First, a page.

Interview by T.J. English
T.J. sat down with Martin Scorsese on August 3, 1990, a few weeks before Good Fellas was released. He was writing a profile of Scorsese for the Los Angeles Times Sunday Magazine.
The Animated Transcript
T.J. English is an award-winning journalist and best-selling author. His most recent book, Whitey’s Payback, is a collection of his crime journalism.
I like credits. They promise something. Like posters, they promise something, you know because for me credit sequences are sometimes more important than the movie, I don’t know, because they present the picture a certain way.
I tend to get impatient with the title sequences that are unimaginative that are just showing up with shots of people driving, going in their house. I think in that case, don’t do that. I think in that case, put white on black, put some music over it. It’s even nicer. It’s much more honest about it. Then get the story started because you’re wasting story time.
The thing that I heard about were those sketch drawings that you did when you were a kid.
Yes. I was eight, eight or nine. I started playing around with frames. The frames for me were moving frames although because it was still. They were moving in my mind because then the next image would be this. The next image would be that. I did a lot of that. I threw a lot of them away.Then when I was about eleven or twelve, I think I started earnestly in a bigger way. I was fascinated by the biblical spectacle or the spectacles of an ancient world. I was framing especially learning how to use the wide frame. Then I would do some in one, three, three. I would do others in formal.
So you were storyboarding?
Storyboarding, yeah, I didn’t realize what it was, but. It was really more like they were movies to me. They weren’t comic books. They weren’t movies but They were something in between.
You said roughly you were about ten, eleven years old, westerns were your favorite movies.
Yeah, I like westerns a lot. I think a lot of it had to do with the fact that I was here in the city and loved the idea of horses and loved the idea of open spaces to which I would probably never get to see. Although I was not physically made for that sort of thing, to live that way, I had I guess certain dreams about it.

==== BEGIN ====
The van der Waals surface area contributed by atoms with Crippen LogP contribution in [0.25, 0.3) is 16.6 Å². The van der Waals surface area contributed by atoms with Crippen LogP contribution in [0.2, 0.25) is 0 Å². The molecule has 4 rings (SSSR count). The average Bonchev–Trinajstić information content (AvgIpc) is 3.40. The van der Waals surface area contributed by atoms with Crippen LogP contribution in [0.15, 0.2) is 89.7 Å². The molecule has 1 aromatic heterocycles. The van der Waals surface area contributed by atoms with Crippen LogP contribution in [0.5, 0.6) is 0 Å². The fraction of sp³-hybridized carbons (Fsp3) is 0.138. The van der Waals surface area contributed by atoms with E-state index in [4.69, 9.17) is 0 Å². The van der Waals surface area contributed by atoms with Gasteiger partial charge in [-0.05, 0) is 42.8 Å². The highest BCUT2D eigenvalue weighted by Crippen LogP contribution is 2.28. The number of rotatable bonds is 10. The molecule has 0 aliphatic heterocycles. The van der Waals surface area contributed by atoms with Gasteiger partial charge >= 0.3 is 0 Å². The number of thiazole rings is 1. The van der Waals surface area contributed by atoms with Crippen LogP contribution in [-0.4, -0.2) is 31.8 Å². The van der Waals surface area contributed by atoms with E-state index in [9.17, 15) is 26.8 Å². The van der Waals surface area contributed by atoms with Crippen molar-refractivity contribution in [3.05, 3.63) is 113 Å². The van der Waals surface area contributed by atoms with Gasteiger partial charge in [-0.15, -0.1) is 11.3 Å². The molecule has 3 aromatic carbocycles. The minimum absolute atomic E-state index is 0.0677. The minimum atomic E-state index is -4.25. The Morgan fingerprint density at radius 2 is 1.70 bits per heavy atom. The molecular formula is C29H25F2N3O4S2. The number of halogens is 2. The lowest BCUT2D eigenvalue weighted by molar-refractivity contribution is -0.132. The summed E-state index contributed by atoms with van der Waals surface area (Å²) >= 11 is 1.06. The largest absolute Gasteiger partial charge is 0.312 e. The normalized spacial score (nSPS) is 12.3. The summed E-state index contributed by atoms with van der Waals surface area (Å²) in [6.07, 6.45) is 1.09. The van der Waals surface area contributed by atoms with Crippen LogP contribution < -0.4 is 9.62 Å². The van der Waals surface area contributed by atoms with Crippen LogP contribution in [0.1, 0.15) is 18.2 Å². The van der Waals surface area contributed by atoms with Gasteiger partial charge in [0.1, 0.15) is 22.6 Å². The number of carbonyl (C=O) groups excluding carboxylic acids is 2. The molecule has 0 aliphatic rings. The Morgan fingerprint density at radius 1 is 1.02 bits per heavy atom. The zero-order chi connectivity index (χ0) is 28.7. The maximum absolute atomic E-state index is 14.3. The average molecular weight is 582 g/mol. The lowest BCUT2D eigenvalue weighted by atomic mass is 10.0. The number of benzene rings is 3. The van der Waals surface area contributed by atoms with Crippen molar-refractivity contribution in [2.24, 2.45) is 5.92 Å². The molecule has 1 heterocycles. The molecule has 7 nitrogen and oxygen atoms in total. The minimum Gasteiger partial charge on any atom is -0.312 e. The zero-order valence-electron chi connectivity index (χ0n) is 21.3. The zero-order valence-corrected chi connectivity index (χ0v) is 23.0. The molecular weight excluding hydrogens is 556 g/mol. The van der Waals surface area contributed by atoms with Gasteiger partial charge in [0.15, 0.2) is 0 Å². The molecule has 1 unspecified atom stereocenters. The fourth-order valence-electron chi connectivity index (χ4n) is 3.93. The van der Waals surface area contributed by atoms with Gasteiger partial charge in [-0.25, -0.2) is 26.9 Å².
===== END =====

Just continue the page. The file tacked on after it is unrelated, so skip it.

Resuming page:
What would a Martin Scorsese western be like now?
I don’t know. There are possibilities. I would love to maybe, try something of eventually something on mythic scale end of the West rather than ultra realistic. Something rather than revisionist, I’d like to try to see what made some of these people tick and a sense of honor and a sense of a code, some sort of code because being there part of the frontier, dealing with death and life every second. It makes a person act in a certain way.There were certain characters who act in certain ways. Some personalities came out of the West. I’m interested in those personalities.
When were you in the seminary, what year?
Just when I was about fourteen. Just a preparatory seminary, mid ‘50s, ’56, ’57. One doesn’t realize that one doesn’t need to become a priest or doesn’t need to have a third or fourth person to be able to talk to God. If you want to talk to him there’s direct communication. Making of the first short films that i did at NYU, that’s when I decided that I would probably fare better in what I wanted to do with making movies. I didn’t set out specifically and say I could put whatever emotions or passions I had for the priesthood into filmmaking. That happened.
How did your parents react when you first started making movies and finished completed projects, the early projects, Boxcar Bertha, Mean Streets?